I'm looking to evaluate $$\int_{-\infty}^{\infty} \frac{e^{-{ax}^2}}{1+x^2} dx$$ where $a$ is real.

The "obvious" thing to try is a semi-circular contour integral in the upper or lower half plane, but this doesn't work because $e^{-{ax}^2}$ blows up along the imaginary axis.

  • $\begingroup$ I posted an answer, but I see that this question is missing context, so I removed my answer. Please give more context. Providing context not only assures that this is not simply copied from a homework assignment, but also allows answers to be better directed at where the problem lies and to be within the proper scope. $\endgroup$ – robjohn Dec 25 '17 at 0:54
  • $\begingroup$ @robjohn This is an integral I ran into years ago related to Kirchhoff diffraction. Wolfram Alpha gives a solution, but I was interested to see a proof. There's not much more context than that. $\endgroup$ – Yly Dec 26 '17 at 6:07
  • $\begingroup$ It would be nice to preface the question with that information. I might add some context to my answer and undelete it, as long as Mark Viola doesn't think it is too close to his answer. $\endgroup$ – robjohn Dec 26 '17 at 14:29

Let $F(a)$ be given by the integral

$$F(a)=\int_{-\infty}^\infty \frac{e^{-ax^2}}{1+x^2}\,dx$$

for $a>0$.

Then the derivative $F'(a)$ of $F(a)$ is

$$\begin{align} F'(a)&=-\int_{-\infty}^\infty \frac{x^2e^{-ax^2}}{1+x^2}\,dx\\\\ &=F(a)-\int_{-\infty}^\infty e^{-ax^2}\,dx\\\\ &=F(a)-\sqrt{\frac{\pi}{a}} \end{align}$$

Hence, $F(a)$ satisfies the ODE $F'(a)-F(a)=-\sqrt{\frac{\pi}{a}}$ subject to $F(0)=\pi$. Solution to that ODE can be written

$$\begin{align} F(a)&=e^a \left(\pi -\sqrt \pi \int_0^a \frac{e^{-x}}{\sqrt x}\,dx\right)\\\\ &=e^a\left(\pi -\pi \frac{2}{\sqrt \pi}\int_0^{\sqrt a}e^{-x^2}\,dx\right)\\\\ &=\pi e^a \left(1-\text{erf}(\sqrt a)\right)\\\\ &=\pi e^a \text{erfc}(\sqrt a) \end{align}$$

where $\text{erf(x)}=\frac2{\sqrt \pi}\int_0^x e^{-t^2}\,dt$ is the error function and $\text{erfc}(x)=\frac2{\sqrt \pi}\int_x^\infty e^{-t^2}\,dt=1-\text{erf}(x)$ is the complementary error function.

  • $\begingroup$ This is more of a nitpick, but I think you left out a factor of $\frac{2}{\sqrt{\pi}}$ between the first and second line of the final derivation $\endgroup$ – Dylan Dec 25 '17 at 0:01
  • $\begingroup$ (+1) I see that the answer I just posted is similar to yours, only slightly different. If it feels too close, I will delete it. $\endgroup$ – robjohn Dec 25 '17 at 0:42
  • $\begingroup$ I have removed my answer due to the fact that the question is missing context. $\endgroup$ – robjohn Dec 25 '17 at 0:55
  • $\begingroup$ Rob, thank you for the up vote. Much appreciative. $\endgroup$ – Mark Viola Dec 25 '17 at 1:29
  • $\begingroup$ @Dylan Nice catch. I've edited accordingly. $\endgroup$ – Mark Viola Dec 25 '17 at 1:29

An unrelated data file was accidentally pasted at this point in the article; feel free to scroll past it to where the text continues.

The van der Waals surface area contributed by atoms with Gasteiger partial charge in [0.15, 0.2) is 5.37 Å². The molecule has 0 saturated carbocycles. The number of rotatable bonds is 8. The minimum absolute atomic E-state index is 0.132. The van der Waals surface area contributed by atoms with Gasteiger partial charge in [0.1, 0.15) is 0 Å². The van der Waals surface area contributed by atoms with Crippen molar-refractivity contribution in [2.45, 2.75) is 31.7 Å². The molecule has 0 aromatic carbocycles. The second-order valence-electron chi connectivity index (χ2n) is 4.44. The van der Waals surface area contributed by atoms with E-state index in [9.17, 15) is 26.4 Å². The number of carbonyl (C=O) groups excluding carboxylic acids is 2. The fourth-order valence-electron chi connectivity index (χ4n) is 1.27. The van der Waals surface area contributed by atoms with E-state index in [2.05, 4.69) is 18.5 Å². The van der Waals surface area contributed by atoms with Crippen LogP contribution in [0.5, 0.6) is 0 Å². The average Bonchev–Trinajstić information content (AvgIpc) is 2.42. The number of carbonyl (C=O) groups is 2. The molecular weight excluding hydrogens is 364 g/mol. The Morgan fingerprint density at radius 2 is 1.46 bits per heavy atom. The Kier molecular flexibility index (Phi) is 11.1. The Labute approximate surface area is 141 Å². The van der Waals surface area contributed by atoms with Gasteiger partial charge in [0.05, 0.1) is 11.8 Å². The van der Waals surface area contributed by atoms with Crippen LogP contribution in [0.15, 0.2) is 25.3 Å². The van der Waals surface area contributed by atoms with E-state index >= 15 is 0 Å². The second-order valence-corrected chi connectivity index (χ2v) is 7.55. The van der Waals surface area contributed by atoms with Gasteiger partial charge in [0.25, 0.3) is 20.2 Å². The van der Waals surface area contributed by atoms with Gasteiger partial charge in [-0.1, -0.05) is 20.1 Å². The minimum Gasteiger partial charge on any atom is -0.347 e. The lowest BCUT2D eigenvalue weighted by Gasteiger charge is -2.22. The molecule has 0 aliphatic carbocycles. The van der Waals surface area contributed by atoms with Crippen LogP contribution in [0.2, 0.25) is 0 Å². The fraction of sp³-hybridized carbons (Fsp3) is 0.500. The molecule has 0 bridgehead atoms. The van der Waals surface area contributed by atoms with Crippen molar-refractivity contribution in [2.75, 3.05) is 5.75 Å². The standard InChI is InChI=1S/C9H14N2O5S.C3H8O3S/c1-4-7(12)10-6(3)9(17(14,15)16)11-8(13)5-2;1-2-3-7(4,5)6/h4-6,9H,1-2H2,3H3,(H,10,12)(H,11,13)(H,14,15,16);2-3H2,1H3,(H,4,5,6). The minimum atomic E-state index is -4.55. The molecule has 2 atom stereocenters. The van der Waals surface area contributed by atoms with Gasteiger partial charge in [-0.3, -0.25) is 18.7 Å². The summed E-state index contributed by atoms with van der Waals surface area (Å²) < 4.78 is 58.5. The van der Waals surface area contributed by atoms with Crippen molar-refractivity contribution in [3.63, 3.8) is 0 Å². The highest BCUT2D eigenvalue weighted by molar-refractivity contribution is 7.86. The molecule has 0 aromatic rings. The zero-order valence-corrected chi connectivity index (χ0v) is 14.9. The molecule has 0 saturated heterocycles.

We need $a\geq 0$ to ensure convergence. Assuming $a>0$, the Fourier transform of $\frac{1}{1+x^2}$ is $\sqrt{\frac{\pi}{2}} e^{-|s|}$ and the Fourier transform of $e^{-ax^2}$ is $\frac{1}{\sqrt{2a}}e^{-\frac{s^2}{4a}}$, hence the original integral equals $$\sqrt{\frac{\pi}{a}}\int_{0}^{+\infty}\exp\left(-\frac{s^2}{4a}-s\right)\,ds = \color{red}{\pi e^a\text{Erfc}\sqrt{a}} $$ which is not an elementary function and depends on the CDF of a normal random variable.

  • $\begingroup$ Nice. To clarify for those not versed in functional analysis: This argument appeals to the unitarity of the Fourier transform. The integral in question is the $L^2$ inner product of $1/(1+x^2)$ and $\exp(-ax^2)$. Taking Fourier transforms of both functions doesn't change the inner product, by unitarity. $\endgroup$ – Yly Dec 24 '17 at 23:48
  • $\begingroup$ Also, you speak of "inverse Fourier transform" of $\exp(-ax^2)$, which should properly be "Fourier transform", though it doesn't matter in this case, as the two are the same. $\endgroup$ – Yly Dec 24 '17 at 23:49

We can apply Feynmann's Differentiation Under the Integral Trick.

Let $$ f(a)=\int_{-\infty}^\infty\frac{e^{-ax^2}}{1+x^2}\,\mathrm{d}x $$ Then $f(a)-f'(a)=\int_{-\infty}^\infty e^{-ax^2}\,\mathrm{d}x=\sqrt{\frac\pi a}$. Multiply by $-e^{-a}$ and get $$ \left(e^{-a}f(a)\right)'=-e^{-a}\sqrt{\frac\pi a} $$ Thus, $$\newcommand{\erf}{\operatorname{erf}} \begin{align} e^{-a}f(a) &=\pi-\int_0^ae^{-t}\sqrt{\frac\pi t}\,\mathrm{d}t\\ &=\pi-2\sqrt\pi\int_0^{\sqrt{a}}e^{-t^2}\,\mathrm{d}t\\[6pt] &=\pi-\pi\erf\left(\sqrt{a}\right) \end{align} $$ So that $$ f(a)=\pi e^a\left(1-\erf\left(\sqrt{a}\right)\right) $$


Your Answer

By clicking “Post Your Answer”, you agree to our terms of service, privacy policy and cookie policy

Not the answer you're looking for? Browse other questions tagged or ask your own question.